From the Executive Editor

By Norman Levinrad • May 17, 2016 • 0 Comments
Hi there ACOPeeps, I hope you are all enjoying springtime – the sunshine, the flowers, the birds, the pollen, the severe allergies, and the catch-up work on all the stuff you put aside the last few months. 
Two weeks ago I was in my truck for six hours (each way) with my friend Thomas. Thomas is a fairly conservative guy, and I am fairly liberal, so we had a lot to talk about given the crazy election run-up we are experiencing. Somehow we started talking about unions. Like many conservatives, Thomas doesn’t like unions. I have no objection to unions because I know that many of the rights that workers take for granted today were hard fought for by unions, like 40-hour work weeks, vacation pay, overtime pay and so on. One point Thomas made that I thought was interesting, is that he said that he has no objection to private sector unions because both the employer and the union need the same thing, which is for the business to be successful. Thomas opposes public sector unions because he feels there is no similar goal for the union and the government entities that negotiate the benefits. Do the huge liabilities many government entities face for their pension obligations prove Thomas’ point?  A day or two later I read an article about pensions in Atlantic City for lifeguards.
A few weeks ago the IRS gave us some favorable guidance in IRS Chief Counsel memorandum 201605013 about how plans can use the otherwise excludable employee rule for testing purposes. I asked Lynn Young to write an article to explain this to us, and Lynn graciously agreed (actually Kevin Donovan volunteered her for it). Lynn’s article is here.
Kevin Donovan and I were doing one of our seminars together in March, and in the section on RMDs we had a “spirited” discussion with Eugene Joseph about what happens when a participant has to go into pay status but does not make an election and then dies. I asked my good friend Lauren Okum to research and write an article for us on this issue, and Lauren also expanded this to cover another conversation related to RMDs that took place on the ACOPA listserv about how 417(e) applies when you adjust from a life annuity to an installment. Lauren’s article is here.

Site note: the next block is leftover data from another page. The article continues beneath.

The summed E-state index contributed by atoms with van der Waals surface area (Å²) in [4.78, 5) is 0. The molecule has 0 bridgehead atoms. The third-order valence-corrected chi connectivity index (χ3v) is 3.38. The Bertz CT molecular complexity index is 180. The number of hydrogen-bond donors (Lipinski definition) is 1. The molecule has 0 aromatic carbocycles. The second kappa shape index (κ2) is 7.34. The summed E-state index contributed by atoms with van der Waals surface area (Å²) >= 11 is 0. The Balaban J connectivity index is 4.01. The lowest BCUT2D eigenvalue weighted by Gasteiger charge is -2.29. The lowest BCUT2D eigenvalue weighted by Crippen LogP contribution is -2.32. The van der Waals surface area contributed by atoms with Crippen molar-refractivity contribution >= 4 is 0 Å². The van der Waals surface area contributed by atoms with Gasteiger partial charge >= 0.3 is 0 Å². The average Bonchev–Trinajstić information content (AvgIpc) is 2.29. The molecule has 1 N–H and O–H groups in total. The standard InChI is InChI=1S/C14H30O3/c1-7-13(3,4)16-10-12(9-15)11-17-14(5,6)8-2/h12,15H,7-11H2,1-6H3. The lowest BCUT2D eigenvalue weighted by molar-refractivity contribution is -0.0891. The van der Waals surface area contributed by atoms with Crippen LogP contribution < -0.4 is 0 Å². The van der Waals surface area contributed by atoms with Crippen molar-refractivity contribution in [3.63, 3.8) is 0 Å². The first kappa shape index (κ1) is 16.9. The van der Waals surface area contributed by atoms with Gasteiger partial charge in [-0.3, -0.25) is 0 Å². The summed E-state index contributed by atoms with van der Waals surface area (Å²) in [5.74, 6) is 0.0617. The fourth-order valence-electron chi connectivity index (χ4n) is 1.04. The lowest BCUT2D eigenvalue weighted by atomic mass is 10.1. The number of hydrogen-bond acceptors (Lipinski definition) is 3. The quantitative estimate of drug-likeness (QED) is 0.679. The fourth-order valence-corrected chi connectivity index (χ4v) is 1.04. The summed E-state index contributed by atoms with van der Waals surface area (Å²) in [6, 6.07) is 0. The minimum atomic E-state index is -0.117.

Our ACOPA leaders have been travelling all over for meetings with other actuarial organizations, and Kurt Piper’s article updating us on this is here
Judy Miller, our Executive Director, has provided us with her regular update about what’s going on in DC and what we can look forward to, or can start worrying about. Judy’s article is here
There is a perception that actuaries are a boring, nerdy bunch. But I know some of you have pretty cool hobbies, and there’s nothing people with hobbies enjoy more than talking about their hobbies (as anyone who I have corralled to talk about motorcycles knows full well). For example, Valerie Lopez, a senior actuary at ASC, told me she interviews comics for a local comedy podcast and cohosts another comedy podcast. Now that is a cool and interesting hobby! Here’s a brief interview I did with Valerie about it. If you want people to know about an exciting hobby of yours that blows up the stereotype of actuaries as boring nerds, email me about it we’ll include a short blurb telling our readers about it. 
Have a great spring, and don’t let the allergies get the better of you!